Introducing Integration

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“In my work, I define the service of integration as helping people integrate an awareness of two or more ‘systems’, for lack of a better term, into one. These systems can be likened to an individual connecting with different truths; ideas; beliefs; ideologies that cause an unsettling. Being aware of each system causes the individual to question one, or the other, or all systems, in order to seek a truer understanding of themselves and/or the world around them.

I like to refer to integration as finding a healthy balance, or middle, by merging very distinct life experiences into a mindful one. After all, it’s our experiences and beliefs that shape and navigate our identities, and we shouldn’t dismiss parts of who we are just because it doesn’t fit with a certain life model. Perhaps, you could consider my integration service as helping you develop your very own life model to live by. A safe process that allows you to accept and explore each system openly, to understand and utilize them, and encourages you to be your best self, and to live your best life.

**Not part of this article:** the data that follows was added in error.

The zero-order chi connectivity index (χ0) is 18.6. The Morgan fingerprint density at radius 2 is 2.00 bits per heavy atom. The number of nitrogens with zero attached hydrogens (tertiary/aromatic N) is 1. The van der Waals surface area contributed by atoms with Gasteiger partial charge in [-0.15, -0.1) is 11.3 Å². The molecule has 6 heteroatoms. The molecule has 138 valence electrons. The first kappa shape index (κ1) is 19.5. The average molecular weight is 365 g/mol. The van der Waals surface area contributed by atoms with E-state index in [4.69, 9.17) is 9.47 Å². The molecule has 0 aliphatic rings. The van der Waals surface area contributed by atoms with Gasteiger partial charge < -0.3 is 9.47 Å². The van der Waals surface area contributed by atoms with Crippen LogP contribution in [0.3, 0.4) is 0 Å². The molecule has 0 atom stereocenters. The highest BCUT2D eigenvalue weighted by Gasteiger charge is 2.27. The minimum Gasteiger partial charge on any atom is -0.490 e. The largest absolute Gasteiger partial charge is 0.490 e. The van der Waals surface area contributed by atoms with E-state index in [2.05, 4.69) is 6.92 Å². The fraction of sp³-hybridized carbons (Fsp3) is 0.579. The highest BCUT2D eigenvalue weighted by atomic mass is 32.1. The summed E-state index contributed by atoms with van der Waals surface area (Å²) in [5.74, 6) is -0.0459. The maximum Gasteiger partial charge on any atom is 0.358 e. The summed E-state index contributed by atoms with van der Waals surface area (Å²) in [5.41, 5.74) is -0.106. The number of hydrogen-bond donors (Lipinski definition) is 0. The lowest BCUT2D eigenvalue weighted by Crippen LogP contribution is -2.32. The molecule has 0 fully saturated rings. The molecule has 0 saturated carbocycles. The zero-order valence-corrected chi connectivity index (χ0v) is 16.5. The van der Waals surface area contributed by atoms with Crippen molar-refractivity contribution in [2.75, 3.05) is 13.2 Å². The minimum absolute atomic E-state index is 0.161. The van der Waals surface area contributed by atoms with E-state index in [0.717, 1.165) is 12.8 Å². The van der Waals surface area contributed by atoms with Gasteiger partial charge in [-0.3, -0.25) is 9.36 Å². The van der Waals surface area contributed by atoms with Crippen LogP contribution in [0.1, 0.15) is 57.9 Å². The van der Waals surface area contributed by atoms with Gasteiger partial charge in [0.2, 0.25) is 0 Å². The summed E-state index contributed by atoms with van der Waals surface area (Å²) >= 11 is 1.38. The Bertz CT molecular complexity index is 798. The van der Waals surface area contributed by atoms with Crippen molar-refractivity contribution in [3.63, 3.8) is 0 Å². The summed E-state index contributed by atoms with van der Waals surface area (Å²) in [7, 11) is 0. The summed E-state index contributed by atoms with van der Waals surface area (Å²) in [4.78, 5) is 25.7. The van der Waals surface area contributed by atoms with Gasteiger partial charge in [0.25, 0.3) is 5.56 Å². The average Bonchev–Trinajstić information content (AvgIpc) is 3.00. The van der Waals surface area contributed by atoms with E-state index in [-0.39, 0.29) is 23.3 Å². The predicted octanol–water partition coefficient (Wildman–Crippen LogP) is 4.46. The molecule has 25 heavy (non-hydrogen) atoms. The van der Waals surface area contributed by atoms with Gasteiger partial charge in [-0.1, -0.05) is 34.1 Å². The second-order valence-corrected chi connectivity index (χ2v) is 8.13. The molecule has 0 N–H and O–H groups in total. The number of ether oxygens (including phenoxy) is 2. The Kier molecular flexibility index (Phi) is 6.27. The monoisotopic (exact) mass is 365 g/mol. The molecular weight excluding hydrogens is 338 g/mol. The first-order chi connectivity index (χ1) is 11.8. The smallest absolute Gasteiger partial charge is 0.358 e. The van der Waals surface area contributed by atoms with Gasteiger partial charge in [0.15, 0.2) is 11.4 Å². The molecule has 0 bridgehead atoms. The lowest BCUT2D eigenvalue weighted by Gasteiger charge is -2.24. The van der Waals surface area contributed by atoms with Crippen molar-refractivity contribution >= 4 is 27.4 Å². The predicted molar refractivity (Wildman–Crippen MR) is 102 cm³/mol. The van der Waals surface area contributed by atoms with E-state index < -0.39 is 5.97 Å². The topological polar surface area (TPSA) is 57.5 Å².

Our minds are designed to think openly and without restriction, and when we shape our lives to the minds design, we realize our human potential.”

 

Trying to Understand Depression

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“Our life experiences should invigorate our identities. We should be constantly learning new things and expanding our zones of comfort to learn more about ourselves, and what we were put on this planet to do. This is how we strengthen our minds against negativity. Most of us know when we’re in a situation or environment that isn’t right for us and restrict us from developing who we are. When we go against the feedback from our minds and physically remain in restrictive situations or environments, we stunt our human experience.”

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How to Cope With Isolation

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You may notice that I tend to disappear for a while and I hope that the message in this post will help you understand why.

I grew up feeling segregated because I didn’t feel connected to the world the same way my peers did. I remember my insecurities developing because of an eagerness to fit in and become like everyone else. I would find myself trying to adopt trends I didn’t agree with and personas I didn’t I identify with, just to associate myself with what felt like a herd heading towards their own slaughter. Each day I denied myself the opportunity to be me and do the things I wanted to do, I restricted my potential and kept my aspirations at bay.

Although I found success through traditional pursuits, the success never felt genuine. It felt more manufactured and less actualized because it lacked authenticity; it lacked me and my presence. As I followed the rules and marched on like a good corporate soldier, I could feel my identity slipping away.